The American nation has, along with this nation and all the others in the world (you are not unique, but the problems are rather more exaggerated in the US), a lot of growing up to do, and fast. This inability of our social structures, including your schools apparently, to debate in a knowledgable way this matter with the urgency it demands, is the wonder of our age. When we, humanity, have had more means of communication, more resources and more means of understanding than ever in our entire history of civilisation to deal with the problems that beset us, yet refuse to use them, then our children, and grandchildren, will just shake their heads in utter bewilderment “Just what were they thinking?” – the answer being of course, not much.

    Don’t forget though there are other resources. David Attenborough produced an excellent BBC documentary “Are we changing the planet Earth?” and a subsequent follow-up, which I haven’t seen. This documentary certainly wasn’t shown on our TV, see above, but I saw it at a special screening in Wellington on Climate Change Day. I don’t suppose there are free DVDs, but it has been posted to the web, such as here http://www.dailymotion.com/video/x4t7z_part-1-are-we-changing-planet-earth . Perhaps this would seem a more politically acceptable resource. I can’t really see anyone accusing David Attenborough of political bias, but possibly some will try. Perhaps his being a Brit might make it seem like foreign propaganda?

  22. 72
    Hank Roberts says:

    Sashka, you write:
    > I’m firmly on the side of Eric’s colleagues who thought
    > the chart was very misleading.

    That’s not what Eric wrote, and you can check it. Your beliefs are strong but your references are missing.

    [Response:OK, I'll come clean, there is a dicey aspect to the CO2 / temperature plot from ice cores which is that temperature is not linear in CO2, but goes as the log of the CO2 concentration (so that each doubling leads to the same temperature change). Showing both variables on linear scales sort of implies that the future will follow the same linear relationship as looks to the eye to be the case in the past. Also, the changes in climate over the ice ages were driven primarily by ice albedo, with CO2 contributing a bit less than half of the radiative forcing. Still and all, in spite of the fact that the world is complicated, I maintain that the plot is a convincing demonstration of the importance of CO2 in climate. And, I say, there is nothing in that plot, leads, lags, or whatever, to cast any doubt on the global warming forecast. I think showing it is fair and reasonable. David]

  23. 73
    Roy Turnbull says:

    For information: the following appeared in the Scotsman newspaper, 4th Dec 2006
    (http://thescotsman.scotsman.com/scotland.cfm)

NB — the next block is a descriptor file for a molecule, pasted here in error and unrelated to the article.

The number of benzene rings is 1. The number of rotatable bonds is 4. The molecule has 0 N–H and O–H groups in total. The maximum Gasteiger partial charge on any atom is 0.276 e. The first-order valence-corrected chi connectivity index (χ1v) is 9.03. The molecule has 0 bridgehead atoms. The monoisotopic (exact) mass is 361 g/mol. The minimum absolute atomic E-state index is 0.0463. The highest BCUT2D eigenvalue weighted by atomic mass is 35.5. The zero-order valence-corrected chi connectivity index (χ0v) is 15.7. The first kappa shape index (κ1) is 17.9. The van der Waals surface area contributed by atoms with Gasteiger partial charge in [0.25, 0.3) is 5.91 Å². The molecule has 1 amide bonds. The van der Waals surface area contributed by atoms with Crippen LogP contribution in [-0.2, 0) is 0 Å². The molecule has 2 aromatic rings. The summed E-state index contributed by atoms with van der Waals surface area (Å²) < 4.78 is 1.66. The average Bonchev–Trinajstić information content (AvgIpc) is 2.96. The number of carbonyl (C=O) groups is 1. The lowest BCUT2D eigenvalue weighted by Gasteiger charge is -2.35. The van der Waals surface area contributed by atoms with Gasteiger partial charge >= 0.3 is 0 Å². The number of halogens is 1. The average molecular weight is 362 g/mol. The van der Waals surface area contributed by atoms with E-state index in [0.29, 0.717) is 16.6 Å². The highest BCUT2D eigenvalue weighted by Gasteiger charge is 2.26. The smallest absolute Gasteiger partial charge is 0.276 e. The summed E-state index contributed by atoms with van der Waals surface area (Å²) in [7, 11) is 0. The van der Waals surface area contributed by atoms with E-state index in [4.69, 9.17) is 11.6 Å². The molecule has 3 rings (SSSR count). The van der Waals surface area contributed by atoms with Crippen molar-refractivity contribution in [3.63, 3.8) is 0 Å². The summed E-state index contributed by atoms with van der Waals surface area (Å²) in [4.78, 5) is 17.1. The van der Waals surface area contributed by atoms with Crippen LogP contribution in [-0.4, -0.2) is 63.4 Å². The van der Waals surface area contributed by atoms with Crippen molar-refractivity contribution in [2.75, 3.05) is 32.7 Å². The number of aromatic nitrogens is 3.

“EVERY schoolchild in Scotland is to be offered the chance to see former US vice-president Al Gore’s film about the dangers of global warming under a scheme by energy company ScottishPower.

    The firm, a major windfarm developer which also runs the coal-fired Longannet power station, is prepared to commit “tens of thousands of pounds” to the project and is currently in negotiations with the Scottish Executive to secure its backing.

    ScottishPower, which has also given copies of Mr Gore’s book of the same name, An Inconvenient Truth, to hundreds of its staff, plans to pay for cinema screenings for older children in primary schools and all secondary pupils. The firm is currently discussing with the Executive how pupils could be bussed to cinemas, and to cinema owners about times for screenings. …”
    I’m not sure how much progress the proposal has made.

  24. 74
    Pete says:

    I will be showing AIT as part of a unit on global biological change in my college level introductory biology course. Students will be watching the documentary in small groups outside of the large lectures that make up the principle part of the course. I will provide them with worksheets and online quizzes to help them explore the ideas in the film and to explore areas where the film might have done a better job (I am in agreement with RC’s assessment of the overall veracity of the film).

    Once all the students in this class of 250 have had a chance to see the film I will introduce the topic in lectures. Since, the students will have absorbed much of the background information (that is my hope at least) on the topic from AIT, I will be able to focus on topics of data collection, analysis, interpretation, and model building in greater detail. My hope is that this documentary makes my job of focusing on the biological consequences of global warming a lot easier.